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Why Acuity Brands Stock Crashed in February

By Lee Samaha - Mar 3, 2020 at 1:57PM

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Fears over the economic impact of the coronavirus have only added to uncertainty around the lighting company's earnings prospects.

What happened

Shares in lighting and lighting-controls company Acuity Brands (AYI 5.68%) fell 12.7% in February, according to data provided by S&P Global Market Intelligence. The fall tended to track the decline in the broader market index, but it was much bigger in magnitude, and comes on the back of a significant decline in January. All told, Acuity's stock is down 26% year to date, compared to a 3.7% fall for the S&P 500.

Blurred view of an office, with the office lighting prominent

Image source: Getty Images.

The fall in January came down to a disappointing set of first-quarter earnings; former CEO Vernon Nagel acknowledged in a press release that the net sales decline of 10.5% "was greater than previously forecasted due to weaker than expected market demand, which we estimate declined in the low-to-mid single digit range, with the decline in large projects even greater." Nagel would go on to say that he was "cautious about overall market conditions within the lighting industry for the remainder of our fiscal 2020."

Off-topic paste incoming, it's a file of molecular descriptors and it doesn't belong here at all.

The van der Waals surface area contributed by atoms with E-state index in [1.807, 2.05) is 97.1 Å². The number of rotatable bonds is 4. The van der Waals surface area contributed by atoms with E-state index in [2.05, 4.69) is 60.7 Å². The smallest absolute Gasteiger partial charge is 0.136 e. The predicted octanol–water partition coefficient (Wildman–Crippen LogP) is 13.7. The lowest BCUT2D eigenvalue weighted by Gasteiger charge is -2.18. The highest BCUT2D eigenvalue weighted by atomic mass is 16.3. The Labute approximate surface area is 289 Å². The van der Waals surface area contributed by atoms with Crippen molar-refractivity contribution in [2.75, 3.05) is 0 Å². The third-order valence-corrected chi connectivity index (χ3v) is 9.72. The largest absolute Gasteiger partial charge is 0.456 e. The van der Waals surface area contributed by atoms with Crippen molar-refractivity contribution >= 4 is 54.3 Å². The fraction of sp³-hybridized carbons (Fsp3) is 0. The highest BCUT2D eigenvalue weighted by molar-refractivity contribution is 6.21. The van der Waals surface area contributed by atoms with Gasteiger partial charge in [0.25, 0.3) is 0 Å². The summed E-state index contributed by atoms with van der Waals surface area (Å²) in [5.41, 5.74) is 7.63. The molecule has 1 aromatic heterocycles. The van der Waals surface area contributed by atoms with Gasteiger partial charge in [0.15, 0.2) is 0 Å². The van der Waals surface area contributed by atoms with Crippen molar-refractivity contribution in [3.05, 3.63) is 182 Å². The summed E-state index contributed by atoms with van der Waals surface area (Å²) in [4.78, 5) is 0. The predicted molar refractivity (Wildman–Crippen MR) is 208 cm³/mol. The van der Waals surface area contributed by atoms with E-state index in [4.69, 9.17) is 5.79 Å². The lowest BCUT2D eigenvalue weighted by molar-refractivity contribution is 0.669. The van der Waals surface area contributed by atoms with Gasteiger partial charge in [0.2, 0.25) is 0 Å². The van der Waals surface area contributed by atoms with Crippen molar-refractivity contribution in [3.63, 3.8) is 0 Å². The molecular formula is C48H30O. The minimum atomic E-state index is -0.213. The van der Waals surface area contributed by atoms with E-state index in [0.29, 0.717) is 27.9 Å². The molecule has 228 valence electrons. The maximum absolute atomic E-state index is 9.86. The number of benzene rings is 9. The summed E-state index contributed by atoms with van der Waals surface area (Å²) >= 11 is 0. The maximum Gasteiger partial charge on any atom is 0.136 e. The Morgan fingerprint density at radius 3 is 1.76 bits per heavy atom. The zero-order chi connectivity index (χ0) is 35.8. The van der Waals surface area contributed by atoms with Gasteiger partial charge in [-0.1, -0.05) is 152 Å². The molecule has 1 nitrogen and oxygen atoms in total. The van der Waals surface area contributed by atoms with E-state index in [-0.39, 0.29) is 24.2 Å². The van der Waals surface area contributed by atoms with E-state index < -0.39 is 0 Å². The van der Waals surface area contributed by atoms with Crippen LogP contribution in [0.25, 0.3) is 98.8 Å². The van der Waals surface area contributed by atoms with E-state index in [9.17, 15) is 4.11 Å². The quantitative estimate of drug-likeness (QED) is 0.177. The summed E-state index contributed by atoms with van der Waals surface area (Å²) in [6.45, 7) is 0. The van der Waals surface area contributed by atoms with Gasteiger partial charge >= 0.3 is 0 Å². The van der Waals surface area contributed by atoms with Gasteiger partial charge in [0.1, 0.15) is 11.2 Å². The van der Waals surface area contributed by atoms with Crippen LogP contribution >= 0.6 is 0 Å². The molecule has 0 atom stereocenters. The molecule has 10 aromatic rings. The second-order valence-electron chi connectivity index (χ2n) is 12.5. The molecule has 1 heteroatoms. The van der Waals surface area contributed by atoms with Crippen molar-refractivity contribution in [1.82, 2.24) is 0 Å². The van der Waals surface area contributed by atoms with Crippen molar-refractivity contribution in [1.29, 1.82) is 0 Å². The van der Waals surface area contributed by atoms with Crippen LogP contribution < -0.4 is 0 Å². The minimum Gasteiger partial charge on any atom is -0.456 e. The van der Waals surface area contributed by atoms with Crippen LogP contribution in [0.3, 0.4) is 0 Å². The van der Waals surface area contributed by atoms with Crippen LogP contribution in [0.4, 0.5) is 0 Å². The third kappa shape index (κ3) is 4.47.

In other words, even before the fears over the impact of the coronavirus outbreak possibly causing a global recession became more prominent, there were question marks around Acuity's prospects in 2020.

So what

Those question marks would only have become larger following some weak industry data. As a leading provider of commercial and institutional lighting, the company's prospects are always going to be tied to the construction market, and since 89% of its sales are domestic, that means the U.S. market.

In this context, the 2.7% decline in the widely followed Dodge Momentum Index in January is a cause for concern -- the index had risen for the four previous months. The index is a measure of nonresidential construction projects in planning, and serves as a leading indicator of construction spending. Indeed, Acuity's management cites it as such.

Now what

Unfortunately, Acuity already had something to prove after a disappointing first-quarter earnings report, and the fallout of the coronavirus outbreak and deteriorating industry data have just added more layers of uncertainty.

Looking ahead, the market needs to see some sign of stabilization in North American job prospects, and an improvement in sentiment regarding commercial and institutional construction in the U.S. After that, Acuity can try to grow sales in excess of its end markets in 2020.

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